A variety of valve devices are contemplated and any such material or device that allows filling of a drug reservoir while also preventing undesirable egress of material through the valve should be considered to be within the present scope. Generally, the valve can be located at a dedicated valve location or may be the annular housing. For example, the valve can be configured as a slit in a membrane that functions to contain the active agent within the reservoir while allowing a needle to be inserted through the slit. In another aspect, the valve can be an elastomeric material that allows access of a needle and reseals once the needle is withdrawn, e.g. silicone elastomer or polyurethane rubber. In this embodiment, the device can be entirely made of an elastomeric material such that the annular housing also serves as the valve. The location of filling can then be chosen by considerations of convenience regardless of the orientation of the device and/or patient. Further, this option can be particularly desirable for single use bioerodible configurations. In such cases, the drug reservoir can be filled during manufacture, before insertion or after insertion. Alternatively, the elastomeric material can form a portion of the annular housing surface as with other valve options described herein. In yet another aspect, the valve can be a one-way tricuspid valve that allows a reservoir to be easily refilled. In a further aspect, the valve can be a hinged valve. Such passive microvalves can be beneficial in easing manufacturing complications and provide sufficient barrier to loss of materials from within the reservoir. In yet another aspect, the valve can incorporate a hinged door design to allow access for filling the reservoir. Furthermore, the valve can be of a variety of sizes, depending on the intended use and configuration of a filling apparatus, such as a needle or a cannula. In one aspect, the valve diameter can be about 0.016 inches to allow access of a standard ophthalmic cannula. The valve can incorporate a docking system to enable capture and stabilization of the device by a cannulation system immediately prior to filling or refilling.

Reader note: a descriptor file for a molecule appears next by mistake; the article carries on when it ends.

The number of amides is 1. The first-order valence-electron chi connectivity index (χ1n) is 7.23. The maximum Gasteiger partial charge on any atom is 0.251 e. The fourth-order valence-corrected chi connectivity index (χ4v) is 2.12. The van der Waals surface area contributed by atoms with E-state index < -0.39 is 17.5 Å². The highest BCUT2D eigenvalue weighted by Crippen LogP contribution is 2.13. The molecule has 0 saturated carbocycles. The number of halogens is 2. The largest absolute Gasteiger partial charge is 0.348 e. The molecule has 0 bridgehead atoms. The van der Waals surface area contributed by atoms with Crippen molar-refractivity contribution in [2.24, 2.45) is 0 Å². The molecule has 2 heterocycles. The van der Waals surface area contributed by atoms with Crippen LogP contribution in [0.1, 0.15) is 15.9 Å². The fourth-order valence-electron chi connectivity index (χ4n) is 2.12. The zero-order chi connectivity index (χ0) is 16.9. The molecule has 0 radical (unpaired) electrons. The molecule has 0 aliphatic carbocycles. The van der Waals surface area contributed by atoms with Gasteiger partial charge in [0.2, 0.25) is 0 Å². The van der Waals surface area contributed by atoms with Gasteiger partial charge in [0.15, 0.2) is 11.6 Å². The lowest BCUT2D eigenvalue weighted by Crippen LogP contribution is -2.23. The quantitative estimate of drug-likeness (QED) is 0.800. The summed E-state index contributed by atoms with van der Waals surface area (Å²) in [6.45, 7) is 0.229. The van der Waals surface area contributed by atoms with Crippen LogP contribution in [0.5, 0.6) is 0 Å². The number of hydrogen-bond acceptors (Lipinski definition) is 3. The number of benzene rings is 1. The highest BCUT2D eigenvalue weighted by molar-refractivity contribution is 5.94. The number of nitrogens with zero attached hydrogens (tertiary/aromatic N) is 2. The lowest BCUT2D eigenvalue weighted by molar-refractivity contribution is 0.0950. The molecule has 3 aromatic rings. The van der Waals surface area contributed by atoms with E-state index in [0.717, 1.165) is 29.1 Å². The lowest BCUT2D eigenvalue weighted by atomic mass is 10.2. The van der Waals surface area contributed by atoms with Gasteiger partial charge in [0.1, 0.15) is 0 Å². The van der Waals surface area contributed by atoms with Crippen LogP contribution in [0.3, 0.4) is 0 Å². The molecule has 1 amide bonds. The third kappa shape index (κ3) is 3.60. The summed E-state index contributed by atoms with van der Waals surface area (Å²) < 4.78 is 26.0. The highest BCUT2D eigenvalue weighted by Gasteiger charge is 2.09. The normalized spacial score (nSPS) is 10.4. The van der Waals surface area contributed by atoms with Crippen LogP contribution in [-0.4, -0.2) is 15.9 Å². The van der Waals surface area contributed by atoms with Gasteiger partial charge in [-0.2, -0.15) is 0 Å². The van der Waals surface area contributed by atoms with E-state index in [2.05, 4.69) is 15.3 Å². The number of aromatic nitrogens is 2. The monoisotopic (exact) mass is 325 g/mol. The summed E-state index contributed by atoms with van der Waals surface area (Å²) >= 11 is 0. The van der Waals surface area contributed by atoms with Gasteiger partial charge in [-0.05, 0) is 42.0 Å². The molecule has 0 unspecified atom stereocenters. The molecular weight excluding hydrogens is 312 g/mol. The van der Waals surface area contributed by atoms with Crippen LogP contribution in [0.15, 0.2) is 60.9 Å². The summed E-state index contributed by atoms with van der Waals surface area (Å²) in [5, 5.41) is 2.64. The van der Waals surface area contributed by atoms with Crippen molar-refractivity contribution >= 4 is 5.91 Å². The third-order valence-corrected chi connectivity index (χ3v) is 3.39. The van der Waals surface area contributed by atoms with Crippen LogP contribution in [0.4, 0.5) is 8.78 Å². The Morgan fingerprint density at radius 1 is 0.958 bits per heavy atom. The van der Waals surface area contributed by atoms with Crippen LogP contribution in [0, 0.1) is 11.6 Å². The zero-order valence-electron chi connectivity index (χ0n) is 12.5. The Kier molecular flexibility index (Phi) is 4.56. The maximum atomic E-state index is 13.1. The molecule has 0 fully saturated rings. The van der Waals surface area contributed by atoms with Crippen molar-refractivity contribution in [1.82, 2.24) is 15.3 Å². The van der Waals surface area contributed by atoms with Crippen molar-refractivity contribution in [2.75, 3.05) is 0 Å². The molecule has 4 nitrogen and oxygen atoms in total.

There are several optional embodiments for manufacture of the delivery system. As previously mentioned, the semipermeable membrane can also serve as the housing. The valve can be placed in the interior of the device and bonded, molded and/or melted to the membrane in a desired location. If the semipermeable membrane is not the housing, the valve can be attached to either the semipermeable membrane or the housing chemical and/or photoactivated bonding, molding, lamination, and/or melting. Bonding can include a biocompatible adhesive or a chemical activation step to encourage covalent attachment between the components. The semipermeable membrane can be placed in windows of the housing and bonded, melted and/or molded to the housing. The housing can be created either by molding it around a preformed structure (such as a wire), or by creating two mirror-image half structures (such as a sandwich structure) and then bonding them together to form a hollow interior structure. Techniques such computer controlled knife plotters, hot embossing, laser ablation, soft lithography, injection molding, and the like can be used to form a suitable mold and/or the housing. One optional manufacturing method is a PDMS tape method which involves cutting PDMS coated double-sided tape with a knife plotter. The membrane can be integrated and sealed to the housing any number of techniques including, but not limited to, glue or clamping with microstereo lithography, electrochemical wet etching, deep reactive ion etching, ion beam lithography, and the like.

Another aspect of the present invention provides a system for delivering an active agent into an eye of a subject. As is shown in FIG. 3, such a system can include an intraocular lens 32 and an active agent delivery device 34. The active agent delivery device can include an active agent reservoir disposed in an annular housing, where the annular housing at least partially encircles a line of sight 36 of the intraocular lens, and a semipermeable membrane operatively coupled to the active agent reservoir, where the semipermeable membrane is configured to allow diffusion of an active agent from the active agent reservoir. Note that the active agent reservoir is not shown in FIG. 3 for clarity. The device can further include a valve operatively coupled to the active agent reservoir, where the valve is configured to allow filling of the active agent reservoir. FIG. 3 additionally shows an attachment structure 38 that is used to affix the lens 32 into the eye. It should be noted that the placement of the active agent delivery device in FIG. 3 is merely exemplary, and as such alternative placements would be considered to be within the present scope provided that the line of sight is substantially unobstructed. For example, rather than being placed superior to the lens as is shown in FIG. 3, the active agent delivery device can be located inferior to the lens (not shown).